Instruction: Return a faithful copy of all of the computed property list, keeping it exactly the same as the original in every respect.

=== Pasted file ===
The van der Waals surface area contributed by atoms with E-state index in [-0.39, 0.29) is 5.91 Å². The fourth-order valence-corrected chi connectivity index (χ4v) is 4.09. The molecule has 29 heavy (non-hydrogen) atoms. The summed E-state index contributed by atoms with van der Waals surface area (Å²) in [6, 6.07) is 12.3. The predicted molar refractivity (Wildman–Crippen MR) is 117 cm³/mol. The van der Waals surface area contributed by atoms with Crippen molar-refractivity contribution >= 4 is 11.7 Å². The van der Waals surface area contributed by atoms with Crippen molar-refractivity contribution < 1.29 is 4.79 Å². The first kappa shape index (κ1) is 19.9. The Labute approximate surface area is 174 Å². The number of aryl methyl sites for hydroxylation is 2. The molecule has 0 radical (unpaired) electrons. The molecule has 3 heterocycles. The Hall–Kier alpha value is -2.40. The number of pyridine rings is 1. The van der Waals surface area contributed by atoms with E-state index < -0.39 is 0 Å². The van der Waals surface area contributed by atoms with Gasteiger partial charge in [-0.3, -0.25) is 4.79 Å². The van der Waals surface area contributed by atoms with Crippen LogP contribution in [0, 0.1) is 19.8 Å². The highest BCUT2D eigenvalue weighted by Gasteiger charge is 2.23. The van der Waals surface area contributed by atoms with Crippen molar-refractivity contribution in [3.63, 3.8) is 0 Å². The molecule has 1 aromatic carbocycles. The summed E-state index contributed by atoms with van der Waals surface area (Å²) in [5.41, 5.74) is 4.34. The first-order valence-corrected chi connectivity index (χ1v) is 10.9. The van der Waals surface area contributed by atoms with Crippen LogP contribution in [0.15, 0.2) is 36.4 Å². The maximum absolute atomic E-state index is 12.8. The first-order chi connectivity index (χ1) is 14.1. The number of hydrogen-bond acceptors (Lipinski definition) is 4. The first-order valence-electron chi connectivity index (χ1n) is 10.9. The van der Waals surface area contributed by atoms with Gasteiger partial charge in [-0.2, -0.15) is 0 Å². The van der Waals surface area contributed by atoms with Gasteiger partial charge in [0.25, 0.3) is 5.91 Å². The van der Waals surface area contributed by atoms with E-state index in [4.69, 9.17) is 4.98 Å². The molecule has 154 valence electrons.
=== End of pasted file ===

The van der Waals surface area contributed by atoms with E-state index in [-0.39, 0.29) is 5.91 Å². The fourth-order valence-corrected chi connectivity index (χ4v) is 4.09. The molecule has 29 heavy (non-hydrogen) atoms. The summed E-state index contributed by atoms with van der Waals surface area (Å²) in [6, 6.07) is 12.3. The predicted molar refractivity (Wildman–Crippen MR) is 117 cm³/mol. The van der Waals surface area contributed by atoms with Crippen molar-refractivity contribution >= 4 is 11.7 Å². The van der Waals surface area contributed by atoms with Crippen molar-refractivity contribution < 1.29 is 4.79 Å². The first kappa shape index (κ1) is 19.9. The Labute approximate surface area is 174 Å². The number of aryl methyl sites for hydroxylation is 2. The molecule has 0 radical (unpaired) electrons. The molecule has 3 heterocycles. The Hall–Kier alpha value is -2.40. The number of pyridine rings is 1. The van der Waals surface area contributed by atoms with E-state index < -0.39 is 0 Å². The van der Waals surface area contributed by atoms with Gasteiger partial charge in [-0.3, -0.25) is 4.79 Å². The van der Waals surface area contributed by atoms with Crippen LogP contribution in [0, 0.1) is 19.8 Å². The highest BCUT2D eigenvalue weighted by Gasteiger charge is 2.23. The van der Waals surface area contributed by atoms with Crippen molar-refractivity contribution in [3.63, 3.8) is 0 Å². The molecule has 1 aromatic carbocycles. The summed E-state index contributed by atoms with van der Waals surface area (Å²) in [5.41, 5.74) is 4.34. The first-order valence-corrected chi connectivity index (χ1v) is 10.9. The van der Waals surface area contributed by atoms with Crippen LogP contribution in [0.15, 0.2) is 36.4 Å². The maximum absolute atomic E-state index is 12.8. The first-order chi connectivity index (χ1) is 14.1. The number of hydrogen-bond acceptors (Lipinski definition) is 4. The first-order valence-electron chi connectivity index (χ1n) is 10.9. The van der Waals surface area contributed by atoms with Gasteiger partial charge in [-0.2, -0.15) is 0 Å². The van der Waals surface area contributed by atoms with Gasteiger partial charge in [0.25, 0.3) is 5.91 Å². The van der Waals surface area contributed by atoms with E-state index in [4.69, 9.17) is 4.98 Å². The molecule has 154 valence electrons.